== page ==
This enforced period of what Washington Post literary critic Ron Charles calls “the Great Cessation’’ offers us procrastinators the free time, theoretically at least, to get around to things we always meant to get around to.
If you’re like me, that list prominently includes (ominous chords issue from pipe organ) . . . the Unread Books.
I’ve got more than a few of those on my conscience, and on my bookshelf. And when you’re quarantined, there’s no escaping the Unread Books, those unforgiving volumes of unkept New Year’s resolutions. They stare down accusingly as if to say: “What is your excuse now, pal?’’
Which is a roundabout way of confessing that I finally read “Stoner.’’ For half my life, people I respect have been telling me I needed to read this 1965 novel by John Williams. Now I respect them even more.
What a marvel of exquisitely restrained prose. What a remarkable book about an outwardly — but only outwardly — unremarkable man. What a fool I was to wait so long.
The only son of a farm family who is seemingly destined to till the soil himself, William Stoner unexpectedly diverges onto a scholar’s path after he discovers the transporting power of literature while a student at the University of Missouri. Stoner then goes on to teach English there from the 1920s to the mid-1950s.
Steady, stoic, doggedly decent, Stoner is stuck in an airless marriage to the unstable, passive-aggressive Edith. When Stoner builds a warm connection with Grace, their daughter, Edith promptly sets out to undermine it, reducing Stoner to a bit player in the household. In the years to come, that dissolution of the father-daughter bond will prove to have lasting consequences for Grace. Things aren’t much better at the university, where Stoner is the target of a decades-long, career-damaging vendetta by his department chairman.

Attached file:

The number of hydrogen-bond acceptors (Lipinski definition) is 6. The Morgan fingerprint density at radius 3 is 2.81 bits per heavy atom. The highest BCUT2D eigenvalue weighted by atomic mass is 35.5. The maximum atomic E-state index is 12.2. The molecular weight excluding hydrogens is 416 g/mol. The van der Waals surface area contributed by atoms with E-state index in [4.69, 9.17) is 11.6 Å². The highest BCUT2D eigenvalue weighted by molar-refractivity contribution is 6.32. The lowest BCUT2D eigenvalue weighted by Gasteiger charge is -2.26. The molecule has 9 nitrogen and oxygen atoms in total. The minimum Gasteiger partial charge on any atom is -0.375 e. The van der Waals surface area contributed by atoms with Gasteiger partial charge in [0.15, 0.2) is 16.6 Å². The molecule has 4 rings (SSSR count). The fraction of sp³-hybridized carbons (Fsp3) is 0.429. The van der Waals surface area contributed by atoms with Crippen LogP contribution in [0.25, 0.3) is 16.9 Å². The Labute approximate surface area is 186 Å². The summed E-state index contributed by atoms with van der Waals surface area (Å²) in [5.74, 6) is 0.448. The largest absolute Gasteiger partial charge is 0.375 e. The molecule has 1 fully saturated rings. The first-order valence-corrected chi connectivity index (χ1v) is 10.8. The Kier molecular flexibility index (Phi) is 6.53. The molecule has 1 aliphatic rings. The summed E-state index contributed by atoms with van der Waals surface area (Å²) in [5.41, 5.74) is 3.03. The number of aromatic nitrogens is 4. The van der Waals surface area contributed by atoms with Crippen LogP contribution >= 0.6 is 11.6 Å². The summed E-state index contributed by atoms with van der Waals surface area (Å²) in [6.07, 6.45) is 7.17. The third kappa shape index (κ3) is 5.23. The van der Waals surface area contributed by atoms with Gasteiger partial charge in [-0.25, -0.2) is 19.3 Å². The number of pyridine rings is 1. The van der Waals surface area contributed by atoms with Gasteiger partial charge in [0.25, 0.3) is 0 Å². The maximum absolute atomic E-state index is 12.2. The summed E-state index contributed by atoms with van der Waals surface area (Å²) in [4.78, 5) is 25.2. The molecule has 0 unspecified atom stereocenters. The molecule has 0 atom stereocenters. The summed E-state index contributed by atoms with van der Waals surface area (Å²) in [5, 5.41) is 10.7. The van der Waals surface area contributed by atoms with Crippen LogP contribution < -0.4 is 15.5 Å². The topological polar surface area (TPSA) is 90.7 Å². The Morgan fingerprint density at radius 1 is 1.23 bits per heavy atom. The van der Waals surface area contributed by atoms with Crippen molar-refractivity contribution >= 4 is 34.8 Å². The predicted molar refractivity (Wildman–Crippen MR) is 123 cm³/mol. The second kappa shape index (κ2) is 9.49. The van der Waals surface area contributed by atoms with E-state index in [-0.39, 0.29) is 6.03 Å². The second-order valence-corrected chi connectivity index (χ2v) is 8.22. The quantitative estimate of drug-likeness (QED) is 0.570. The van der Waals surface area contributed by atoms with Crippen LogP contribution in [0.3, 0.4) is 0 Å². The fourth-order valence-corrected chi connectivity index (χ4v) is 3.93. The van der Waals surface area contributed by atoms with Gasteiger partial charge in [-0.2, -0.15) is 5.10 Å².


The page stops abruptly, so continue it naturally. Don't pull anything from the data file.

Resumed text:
But it is also at the university that genuine joy enters Stoner’s life, in the person of Catherine, a young instructor. The portrait of their love affair is deeply moving, largely because it is rendered by author Williams with not a single ounce of treacle.
Your heart sinks as the forces of the outside world begin to gather against Stoner and Catherine. (My heart also sank, by the way, when I heard that the novel is being made into a movie, starring Casey Affleck. The interiority so crucial to "Stoner'' will be very hard to translate to film.)
Throughout the novel, as Williams immerses us, fathoms deep, in Stoner’s inner life, a gap yawns wide between the outside world’s perception of Stoner and who he really is. Indeed, part of the novel’s wisdom is its reminder, quiet but unmistakable, that there’s no way to understand the truth of another person’s existence, much less its meaning.
For me, there was another, simpler takeaway from reading “Stoner’’: Gotta keep going on those Unread Books. Maybe it’s time to give “Ulysses’’ a try?